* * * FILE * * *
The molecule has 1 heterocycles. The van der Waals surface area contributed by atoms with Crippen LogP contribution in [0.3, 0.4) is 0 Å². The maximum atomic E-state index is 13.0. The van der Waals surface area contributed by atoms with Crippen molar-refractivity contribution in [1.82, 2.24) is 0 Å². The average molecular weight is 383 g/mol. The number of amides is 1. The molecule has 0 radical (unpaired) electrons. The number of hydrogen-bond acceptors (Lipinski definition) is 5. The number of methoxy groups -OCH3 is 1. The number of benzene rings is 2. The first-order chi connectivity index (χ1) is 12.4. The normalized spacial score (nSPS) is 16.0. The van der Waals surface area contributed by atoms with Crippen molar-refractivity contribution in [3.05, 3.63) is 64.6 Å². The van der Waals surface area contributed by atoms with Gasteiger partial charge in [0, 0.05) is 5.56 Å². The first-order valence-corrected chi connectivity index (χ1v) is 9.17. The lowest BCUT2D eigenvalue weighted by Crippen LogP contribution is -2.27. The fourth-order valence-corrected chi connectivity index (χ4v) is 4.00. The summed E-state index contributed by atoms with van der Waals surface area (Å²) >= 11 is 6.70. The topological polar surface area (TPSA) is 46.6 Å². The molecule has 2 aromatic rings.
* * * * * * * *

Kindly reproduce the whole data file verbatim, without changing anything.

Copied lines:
The molecule has 1 heterocycles. The van der Waals surface area contributed by atoms with Crippen LogP contribution in [0.3, 0.4) is 0 Å². The maximum atomic E-state index is 13.0. The van der Waals surface area contributed by atoms with Crippen molar-refractivity contribution in [1.82, 2.24) is 0 Å². The average molecular weight is 383 g/mol. The number of amides is 1. The molecule has 0 radical (unpaired) electrons. The number of hydrogen-bond acceptors (Lipinski definition) is 5. The number of methoxy groups -OCH3 is 1. The number of benzene rings is 2. The first-order chi connectivity index (χ1) is 12.4. The normalized spacial score (nSPS) is 16.0. The van der Waals surface area contributed by atoms with Crippen molar-refractivity contribution in [3.05, 3.63) is 64.6 Å². The van der Waals surface area contributed by atoms with Gasteiger partial charge in [0, 0.05) is 5.56 Å². The first-order valence-corrected chi connectivity index (χ1v) is 9.17. The lowest BCUT2D eigenvalue weighted by Crippen LogP contribution is -2.27. The fourth-order valence-corrected chi connectivity index (χ4v) is 4.00. The summed E-state index contributed by atoms with van der Waals surface area (Å²) >= 11 is 6.70. The topological polar surface area (TPSA) is 46.6 Å². The molecule has 2 aromatic rings.